Tag Archives: ocean acidification

What Is Ocean Acidification and Why Should You Care?

Anyone paying attention at all these days has heard of global warming or climate change. It’s a big deal to some, complete nonsense to those who don’t believe in it. Climate change is only a part of the problem, however. Ocean acidification is a related problem, and quite serious. So what is it? Why does it matter?

Ocean acidification is the result of the ocean absorbing carbon dioxide.  It does this normally, but as the amount of carbon in the atmosphere increases, so does the rate at which the ocean absorbs it. This is not a good thing overall, although photosynthetic algae and sea grasses may do better.

But shelled sea life suffers tremendously. More acidic sea water slowly dissolves their shells. This can impact the entire food chain, as many creatures eat shelled sea life, and of course many people do as well. Ocean acidification may result in the failure and erosion of coral reefs as well, with all that implies for the creatures which have evolved to live in them, whether or not they have a shell.

The plastic pollution in the ocean also increases the acidity.

It often amazes me how little ocean acidification is discussed when people talk about carbon emissions. It’s one of the most important impacts to consider. The oceans are big, but there’s only so much they can take, and this is something we can measure. The current increase in acidity is 30%, with the potential for the ocean to become more acidic than it has been in 20 million years.

A billion people worldwide rely on the ocean as a source of protein. It’s not a small matter to find a replacement for that. The impact of acidification may have been seen already in the Pacific coast regions of North America, where shellfish beds have been failing. The pteropods which are a basic food source for many fish and whales are decreasing in number. This isn’t just a guess. We can see it happening.

Being Eco Friendly Despite the Disapproval of Others

There are many things that makes being eco friendly challenging for individuals. The lack of support they often face can be a big one.

This is something my husband and I deal with at times. His parents aren’t precisely fans of the environmental movement, although they’re very good about recycling. But they also make disparaging remarks about environmentalism.

Sometimes what it takes is showing how much more effective being eco friendly can be. They weren’t too sure about our choice to cloth diaper our youngest, but they are certainly enthusiastic about the likelihood that she will potty train at a younger age than the other two. They can get behind that idea easily.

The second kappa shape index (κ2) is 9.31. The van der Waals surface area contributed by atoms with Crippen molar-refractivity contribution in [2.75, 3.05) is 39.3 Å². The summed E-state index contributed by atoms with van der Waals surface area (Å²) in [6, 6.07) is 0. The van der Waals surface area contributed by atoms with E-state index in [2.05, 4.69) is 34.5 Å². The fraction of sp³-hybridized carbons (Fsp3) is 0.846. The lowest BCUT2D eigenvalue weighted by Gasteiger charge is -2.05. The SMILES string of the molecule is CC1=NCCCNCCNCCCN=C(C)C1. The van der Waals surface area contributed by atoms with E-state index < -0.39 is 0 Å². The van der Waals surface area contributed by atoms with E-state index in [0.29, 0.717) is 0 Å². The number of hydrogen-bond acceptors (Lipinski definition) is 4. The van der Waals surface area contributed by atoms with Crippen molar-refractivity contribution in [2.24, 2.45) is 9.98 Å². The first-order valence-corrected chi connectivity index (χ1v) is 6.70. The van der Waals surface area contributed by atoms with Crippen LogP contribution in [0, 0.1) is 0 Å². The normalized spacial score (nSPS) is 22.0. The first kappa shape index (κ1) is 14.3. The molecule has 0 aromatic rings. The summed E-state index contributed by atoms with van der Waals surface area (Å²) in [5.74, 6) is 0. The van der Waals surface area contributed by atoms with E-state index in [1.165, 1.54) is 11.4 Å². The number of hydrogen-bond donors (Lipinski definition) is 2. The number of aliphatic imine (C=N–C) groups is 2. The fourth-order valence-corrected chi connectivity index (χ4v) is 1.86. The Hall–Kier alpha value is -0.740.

In many cases, that’s what it takes. Don’t just phrase it all as being better for the environment when people say they don’t see the point. Show them how it benefits you or them personally. Most people can get behind that.

It doesn’t always work, of course. The value presented has to be one that appeals to them more than the convenience or comfort of doing things the usual way.

It’s also a simple fact of life that not everyone will approve of every single thing you do. It doesn’t matter what you do. Someone is going to find something to disagree with or disapprove of.

If you’re trying to bring people over to your way of thinking when they disapprove of your environmental beliefs, don’t start a ton of arguments with them unless that’s what works with that person. Many people do better with being given the information regularly until it works its way into their thoughts as their own idea. Pushing isn’t always the solution.

That can be hard to face, especially considering the urgency of many environmental topics. But if it works better than shouting at each other, you use the tools you have to.

The topic of global warming and climate change meets disparagement from many people, for example. Even if they agree that the planet is overall warming, many say it’s not human caused and that we’ll cope with what happens. The very real human costs aren’t real enough to them to make a difference, and the future is too vague.

In this area I often change the focus. See what they know about ocean acidification, pollution in general, the problems farmland has due to overuse of fertilizers, the problems with pesticides, and so forth. These are topics you can get into that may be concrete enough to get some agreement that action in that area is warranted. It’s better than no action.

Sometimes you just have to face that some people will never change. For some it seems like practically a matter of personal honor to disregard the environment. They’re not going to change their minds easily and they may be vocal about their refusals.

You may not be able to change everyone’s mind about even the simplest of environmentally friendly choices, but you can try to work with people to help them see where they are willing to change.